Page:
Strange, intermittent VGA failures - 1080ti

VanGoghComplex

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I'm just checking in to see if anyone else has experienced anything like this.

I have a Thermaltake Core P5 with a vertical GPU mount, seen below:

IMG_20190830_124539024.jpg

I recently replaced a few of the hard tubed lines with ZMT, as I needed the 14mm fittings for the build's next iteration. One of the runs replaced was the connection between CPU and GPU, and that 3/8" x 5/8" tubing has got some spring to it in a bend that tight. It's kinda pressing against the GPU block terminal, forcing it toward the viewer.

Now, the machine only boots one in ten tries. The other nine, it fails on VGA, as indicated by the status LEDs and beep codes.

It seems like if I grab the GPU waterblock and pinch it by hand while booting, the machine will start. That's really bizarre though, so before I drain it and rework it, I wanted to ask: has anyone else seen any issue like this before?
 

Armenius

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The strain may have caused the video card to make imperfect contact on the PCI-E pins in the extender. I would definitely rework the loop to allow a better connection to the PCI-E extender. It's never good to have any kind of strain on component connections.
 

Zedicus

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ZMT can be softened with a (good) hair dryer on the high heat setting. it will form enough to take some of the spring out of it. you should be able to do this with out draining the loop. put some extra pressure on the card while doing this to get a bit more form on the tubing. (a cautious person with a heat gun would be fine as well)
 
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VanGoghComplex

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I reconfigured the machine to a more traditional state with the GPU mounted directly in the PCI slot. No video and beep codes still indicate VGA failure. So I grabbed the passively cooled GT710 I keep on hand for situations like this and plug it into my second PCI slot. Switched monitor inputs (leaving the DP cable plugged into the 1080ti) and hit the button.

The machine boots and I load the BIOS - I'm still getting error LEDs and beep codes indicating VGA failure, but in the BIOS, my 1080ti is properly identified and I'm getting temperature readings from it.

Unrelated, but I'm recovering the system from a malware infection right now (be CAREFUL when you snag VLC media player) and so Windows boots into safe mode. In safe mode, both display adapter drivers are running and reporting no problems.

I try booting in regular mode and the OS refuses to load fully - I get a black screen with a mouse cursor, but no windows interface and no HDD activity. So I grab my USB stick and reinstall Windows.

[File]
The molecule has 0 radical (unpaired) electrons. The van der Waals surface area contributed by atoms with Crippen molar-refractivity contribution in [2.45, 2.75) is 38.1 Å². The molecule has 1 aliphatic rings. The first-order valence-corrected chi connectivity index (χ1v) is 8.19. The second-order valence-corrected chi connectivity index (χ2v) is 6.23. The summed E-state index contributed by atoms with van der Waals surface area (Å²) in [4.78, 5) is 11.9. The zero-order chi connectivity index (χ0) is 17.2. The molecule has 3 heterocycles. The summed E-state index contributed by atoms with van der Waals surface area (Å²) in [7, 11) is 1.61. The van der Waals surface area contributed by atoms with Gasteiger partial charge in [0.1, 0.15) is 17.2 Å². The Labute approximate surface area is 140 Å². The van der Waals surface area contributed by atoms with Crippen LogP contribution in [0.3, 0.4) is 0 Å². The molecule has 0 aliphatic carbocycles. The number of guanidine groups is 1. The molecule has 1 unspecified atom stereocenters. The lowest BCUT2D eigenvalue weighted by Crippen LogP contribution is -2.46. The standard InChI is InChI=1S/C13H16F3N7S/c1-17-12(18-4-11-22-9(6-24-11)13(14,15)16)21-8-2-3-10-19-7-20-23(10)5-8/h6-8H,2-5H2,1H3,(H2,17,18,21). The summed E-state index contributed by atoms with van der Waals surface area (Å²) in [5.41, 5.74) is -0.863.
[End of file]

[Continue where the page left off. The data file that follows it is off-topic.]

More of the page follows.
I install while unplugged from ethernet and so both the display adapters present are running on generic Microsoft display drivers - and one of them is reporting a problem. I don't know which one it is, but when I switch inputs on my monitor to the 1080ti, I get no signal. I switch back to the 710 and plug in the ethernet cable to allow Windows to snag drivers for the cards.

It does so (and goes through it's cycle of reboots for applying updates), and I pull up device manager again - both cards are reported and identified, neither are reporting problems. I switch to the 1080ti input on my monitor and it's WORKING. I'm typing this on it right now.

I've got my fingers crossed while I download a video benchmark to test stability. I do NOT want to have to replace my GPU right now. Have you ever heard of malware screwing a video driver so hard that it has problems like this?
 

RazorWind

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I reconfigured the machine to a more traditional state with the GPU mounted directly in the PCI slot. No video and beep codes still indicate VGA failure. So I grabbed the passively cooled GT710 I keep on hand for situations like this and plug it into my second PCI slot. Switched monitor inputs (leaving the DP cable plugged into the 1080ti) and hit the button.

The machine boots and I load the BIOS - I'm still getting error LEDs and beep codes indicating VGA failure, but in the BIOS, my 1080ti is properly identified and I'm getting temperature readings from it.

Unrelated, but I'm recovering the system from a malware infection right now (be CAREFUL when you snag VLC media player) and so Windows boots into safe mode. In safe mode, both display adapter drivers are running and reporting no problems.

I try booting in regular mode and the OS refuses to load fully - I get a black screen with a mouse cursor, but no windows interface and no HDD activity. So I grab my USB stick and reinstall Windows.

I install while unplugged from ethernet and so both the display adapters present are running on generic Microsoft display drivers - and one of them is reporting a problem. I don't know which one it is, but when I switch inputs on my monitor to the 1080ti, I get no signal. I switch back to the 710 and plug in the ethernet cable to allow Windows to snag drivers for the cards.

It does so (and goes through it's cycle of reboots for applying updates), and I pull up device manager again - both cards are reported and identified, neither are reporting problems. I switch to the 1080ti input on my monitor and it's WORKING. I'm typing this on it right now.